Before the freeze…

The ice (or snow, or both) that gripped so much of the country only gave a whisper of ice to those of us in Central Texas. Just the same, we had multiple nights in the 20s and a full 48 hours that didn’t rise above freezing. There were preparations to be done. The first of which? Capturing some final photos before the greenery melted and the flowers were zapped from their stems.

In came the African Blue Basil…
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Last year after the harvest, I left the roots in the soil in an attempt to maintain any microbial web they’d built in the soil. I was rewarded in the spring with a returning specimen. Fingers crossed for the same this spring…

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The rosemary in the background didn’t even shiver, but the butterfly weed has lost all vigor. Others I’ve pruned into the compost now that they’ve finished the cycle.

Texas Hummingbird Sage

Sage

Sage

Lantana

Snap dragon

Berries

The bees will surely miss the loss of so many winter blossoms. I will miss the bees until their return after a few sleepy months.

This one barely barely blinked with each passing freeze. I’ve forgotten its name – does anyone know?
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Perhaps it will keep any wakeful bees busy enough until the reemergence of nectar pots…

And Bill the Lime Tree came inside, complete with two limes left to savor when the winter doldrums set in.
Bill

Pleasant surprises

I like surprises. I’ve claimed to like surprises for years. I still make that claim. I don’t often feel the need to specify that I like pleasant surprises. I jump in movies when things jump out at you. Enough so that those around me usually get a good chuckle (as do I when I’m settled back in my seat.) I never mean that I like those surprises…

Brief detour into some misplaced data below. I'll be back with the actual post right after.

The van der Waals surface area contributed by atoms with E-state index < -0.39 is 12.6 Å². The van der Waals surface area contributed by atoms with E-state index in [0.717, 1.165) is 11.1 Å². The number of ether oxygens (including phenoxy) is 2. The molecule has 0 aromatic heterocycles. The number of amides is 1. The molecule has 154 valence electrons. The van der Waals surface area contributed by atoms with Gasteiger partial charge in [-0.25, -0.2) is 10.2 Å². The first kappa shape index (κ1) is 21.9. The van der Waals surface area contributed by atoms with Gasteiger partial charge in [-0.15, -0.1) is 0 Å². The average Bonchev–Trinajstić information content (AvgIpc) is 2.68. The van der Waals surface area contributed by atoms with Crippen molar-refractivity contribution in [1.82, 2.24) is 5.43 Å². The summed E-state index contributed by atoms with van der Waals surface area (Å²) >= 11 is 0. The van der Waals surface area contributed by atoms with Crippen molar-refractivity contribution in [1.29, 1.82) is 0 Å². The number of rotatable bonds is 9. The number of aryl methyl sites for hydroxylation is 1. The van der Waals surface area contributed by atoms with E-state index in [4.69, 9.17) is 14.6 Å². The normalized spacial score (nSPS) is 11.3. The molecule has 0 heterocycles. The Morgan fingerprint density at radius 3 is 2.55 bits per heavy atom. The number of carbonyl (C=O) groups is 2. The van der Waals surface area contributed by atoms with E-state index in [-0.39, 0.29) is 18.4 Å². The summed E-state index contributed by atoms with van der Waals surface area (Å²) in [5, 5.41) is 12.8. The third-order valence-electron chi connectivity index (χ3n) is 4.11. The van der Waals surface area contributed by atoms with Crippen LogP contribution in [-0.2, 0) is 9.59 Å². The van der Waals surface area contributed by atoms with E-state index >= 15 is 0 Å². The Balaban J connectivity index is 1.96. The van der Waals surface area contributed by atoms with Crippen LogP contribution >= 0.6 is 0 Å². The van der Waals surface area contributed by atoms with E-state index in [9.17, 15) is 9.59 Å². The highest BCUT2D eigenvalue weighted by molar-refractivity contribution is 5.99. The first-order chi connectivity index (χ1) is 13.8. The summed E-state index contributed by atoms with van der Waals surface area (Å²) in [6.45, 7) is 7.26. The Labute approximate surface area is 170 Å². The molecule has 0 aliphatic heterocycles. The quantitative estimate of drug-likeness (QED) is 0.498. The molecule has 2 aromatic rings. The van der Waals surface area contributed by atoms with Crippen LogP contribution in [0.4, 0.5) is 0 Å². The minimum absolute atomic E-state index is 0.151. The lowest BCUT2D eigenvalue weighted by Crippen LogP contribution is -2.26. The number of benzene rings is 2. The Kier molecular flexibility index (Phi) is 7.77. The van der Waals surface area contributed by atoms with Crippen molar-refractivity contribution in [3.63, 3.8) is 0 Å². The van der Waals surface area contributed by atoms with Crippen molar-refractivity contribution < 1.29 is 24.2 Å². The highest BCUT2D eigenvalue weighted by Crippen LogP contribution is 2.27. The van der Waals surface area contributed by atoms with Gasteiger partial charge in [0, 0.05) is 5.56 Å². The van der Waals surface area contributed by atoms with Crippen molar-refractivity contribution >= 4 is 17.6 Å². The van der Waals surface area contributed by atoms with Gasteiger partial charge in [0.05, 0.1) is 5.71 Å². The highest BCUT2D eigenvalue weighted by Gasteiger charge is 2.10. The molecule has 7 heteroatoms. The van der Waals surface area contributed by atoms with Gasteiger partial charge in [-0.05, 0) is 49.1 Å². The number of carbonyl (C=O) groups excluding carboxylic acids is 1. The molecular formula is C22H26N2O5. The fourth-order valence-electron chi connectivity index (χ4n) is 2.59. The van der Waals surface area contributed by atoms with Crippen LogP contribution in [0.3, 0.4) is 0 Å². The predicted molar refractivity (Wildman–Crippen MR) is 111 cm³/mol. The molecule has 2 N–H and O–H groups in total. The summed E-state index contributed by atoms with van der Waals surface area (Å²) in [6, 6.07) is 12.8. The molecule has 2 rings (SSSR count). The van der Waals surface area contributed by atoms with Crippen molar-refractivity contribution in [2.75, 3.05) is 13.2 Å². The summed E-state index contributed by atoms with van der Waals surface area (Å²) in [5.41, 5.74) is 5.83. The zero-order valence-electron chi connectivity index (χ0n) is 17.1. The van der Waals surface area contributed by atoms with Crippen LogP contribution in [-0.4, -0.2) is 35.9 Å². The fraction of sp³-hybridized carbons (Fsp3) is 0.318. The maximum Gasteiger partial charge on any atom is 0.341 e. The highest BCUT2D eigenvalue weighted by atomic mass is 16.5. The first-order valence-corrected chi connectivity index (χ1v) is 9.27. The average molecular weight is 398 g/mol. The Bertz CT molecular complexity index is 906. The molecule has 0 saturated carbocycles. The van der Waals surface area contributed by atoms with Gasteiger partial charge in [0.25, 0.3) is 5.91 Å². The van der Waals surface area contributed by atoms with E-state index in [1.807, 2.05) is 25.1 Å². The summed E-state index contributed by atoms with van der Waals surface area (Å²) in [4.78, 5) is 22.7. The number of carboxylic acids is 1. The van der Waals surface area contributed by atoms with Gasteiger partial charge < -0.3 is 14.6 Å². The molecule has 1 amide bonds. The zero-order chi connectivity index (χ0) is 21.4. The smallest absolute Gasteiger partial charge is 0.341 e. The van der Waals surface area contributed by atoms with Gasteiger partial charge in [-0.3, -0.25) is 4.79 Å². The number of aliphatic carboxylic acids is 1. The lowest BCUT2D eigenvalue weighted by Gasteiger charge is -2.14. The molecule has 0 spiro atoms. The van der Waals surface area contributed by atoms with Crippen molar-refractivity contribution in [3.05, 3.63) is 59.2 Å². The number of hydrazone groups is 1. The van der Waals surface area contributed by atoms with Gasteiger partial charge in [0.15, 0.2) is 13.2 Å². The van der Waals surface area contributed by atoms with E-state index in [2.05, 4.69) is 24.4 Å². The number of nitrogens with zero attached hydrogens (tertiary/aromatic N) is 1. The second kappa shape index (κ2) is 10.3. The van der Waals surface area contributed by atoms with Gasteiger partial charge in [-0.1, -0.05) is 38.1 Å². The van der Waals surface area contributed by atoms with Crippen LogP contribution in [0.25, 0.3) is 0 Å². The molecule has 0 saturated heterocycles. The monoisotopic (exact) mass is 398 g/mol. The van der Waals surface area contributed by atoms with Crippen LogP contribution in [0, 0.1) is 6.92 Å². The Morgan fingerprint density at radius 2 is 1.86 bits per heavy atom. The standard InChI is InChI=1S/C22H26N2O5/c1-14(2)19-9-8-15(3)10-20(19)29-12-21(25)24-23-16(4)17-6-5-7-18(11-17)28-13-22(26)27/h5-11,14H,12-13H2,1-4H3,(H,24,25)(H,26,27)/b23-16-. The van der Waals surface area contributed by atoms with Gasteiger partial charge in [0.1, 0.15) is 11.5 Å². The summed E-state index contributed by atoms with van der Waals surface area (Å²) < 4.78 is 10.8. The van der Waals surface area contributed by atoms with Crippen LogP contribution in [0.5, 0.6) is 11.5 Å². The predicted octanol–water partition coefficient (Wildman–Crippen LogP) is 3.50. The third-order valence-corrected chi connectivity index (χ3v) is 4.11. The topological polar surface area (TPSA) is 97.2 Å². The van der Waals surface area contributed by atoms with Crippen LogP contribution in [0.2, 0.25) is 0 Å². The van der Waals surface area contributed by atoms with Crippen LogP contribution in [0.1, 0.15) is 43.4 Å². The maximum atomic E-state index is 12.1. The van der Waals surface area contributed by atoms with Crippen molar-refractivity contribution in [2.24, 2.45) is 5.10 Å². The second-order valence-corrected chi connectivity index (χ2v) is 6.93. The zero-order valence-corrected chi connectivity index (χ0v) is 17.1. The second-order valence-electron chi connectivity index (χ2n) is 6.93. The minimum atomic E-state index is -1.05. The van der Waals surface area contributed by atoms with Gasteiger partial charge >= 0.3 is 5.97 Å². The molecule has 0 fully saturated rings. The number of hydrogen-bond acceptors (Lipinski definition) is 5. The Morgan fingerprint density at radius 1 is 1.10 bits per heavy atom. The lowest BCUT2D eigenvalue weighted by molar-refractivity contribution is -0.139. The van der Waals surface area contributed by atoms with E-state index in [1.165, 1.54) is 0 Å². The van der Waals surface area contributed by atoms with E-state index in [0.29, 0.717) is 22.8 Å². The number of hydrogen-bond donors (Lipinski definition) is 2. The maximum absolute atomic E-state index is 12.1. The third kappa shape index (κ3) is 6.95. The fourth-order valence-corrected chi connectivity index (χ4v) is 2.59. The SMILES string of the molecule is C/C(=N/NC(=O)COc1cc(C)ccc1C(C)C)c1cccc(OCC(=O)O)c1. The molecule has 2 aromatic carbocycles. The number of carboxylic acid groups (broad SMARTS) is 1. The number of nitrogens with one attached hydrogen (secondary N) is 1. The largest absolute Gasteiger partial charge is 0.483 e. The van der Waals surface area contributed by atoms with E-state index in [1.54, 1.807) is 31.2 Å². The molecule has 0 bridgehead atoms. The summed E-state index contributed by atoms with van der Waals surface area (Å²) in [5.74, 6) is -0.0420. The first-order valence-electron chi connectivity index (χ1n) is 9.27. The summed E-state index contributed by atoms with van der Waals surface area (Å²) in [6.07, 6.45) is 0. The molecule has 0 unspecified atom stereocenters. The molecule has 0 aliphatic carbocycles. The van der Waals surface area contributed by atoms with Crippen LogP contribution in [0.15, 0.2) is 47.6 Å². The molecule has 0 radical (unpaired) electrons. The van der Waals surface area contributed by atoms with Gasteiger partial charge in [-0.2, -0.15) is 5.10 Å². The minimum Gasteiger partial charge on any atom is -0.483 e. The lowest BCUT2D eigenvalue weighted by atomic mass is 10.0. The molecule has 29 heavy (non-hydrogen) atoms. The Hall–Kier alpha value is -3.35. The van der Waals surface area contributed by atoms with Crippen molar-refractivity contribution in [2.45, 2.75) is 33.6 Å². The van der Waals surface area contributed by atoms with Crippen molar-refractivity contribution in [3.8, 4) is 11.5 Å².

What kind then? Well, the surprise carnations after a long week or the mid-afternoon coffee delivery during an eight hour meeting. Those kind I definitely like. I also like certain garden-variety surprises (pun! ha!)

This spring was possibly the best spring for gardening in Central Texas since I started gardening here five years ago in pots on a balcony. Unfortunately, it was possibly the worst spring for me for gardening since then as well. With everything working out how it did, most of my garden successes this summer are pleasant surprises.

A generational photo. The ornamental (so I’m told) Fiery Chili overwintered last winter, a little worse for the wear on the left. Rewarding my philosophy of “I don’t recognize that as weed or purposeful plant, I’ll let it grow” the chilies that dropped off in the freezes have made new offspring for the season.
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I attempted to grow Butterfly Weed season after season, year after year, and on the actual final seeds in the packet, I finally managed to grow butterfly weed (last year.) It went to seed last fall. I gathered up the giant wishers (butterfly weed seeds resemble dandelion seeds, if dandelion seeds took steroids.) I tossed them to the breeze. This year the original plant returned to bloom again, along with four new specimens nearby.
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The bramble or berry? I pruned it down to two main shoots as suggested. Within the week it had short nubby sprouts in the leaf stem armpits. One of which thought to test the air for pollen.
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DH is a fan of basil with hints (or brazen) flavors of anise. Thai basil tops the list for him. Last year we purchased a small African Blue Basil with an anise nose from our local Green and Growing. It fell off in the frost and I pruned it to the ground. My thought being that the root system would feed the soil and bring joy to the microbes and fungal map. I did not expect it to return…the bees are ever grateful that it did.
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And in remembering last year’s bumper crop of surprise acorn squash, I did not expect any acorns again this year as we hadn’t eaten any (to create a seed supply in the compost) since the last crop. I’d thought this little volunteer was a summer squash variety…
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Volunteer Avocado the 9th. I though to dig him up and pot him last fall, to bring inside with his brethren. I thought further. I already had six his size in pots, not to mention Elian and the middle-sized one. I left him to fend for himself. Fend he did. We had multiple nights last winter hit 24 degrees Fahrenheit and while suffering a little leaf burn, he came back. He’s been frozen, eaten, and burned, and here he stands. Not the most handsome of arborly fellows, but certainly one of the more stubborn.
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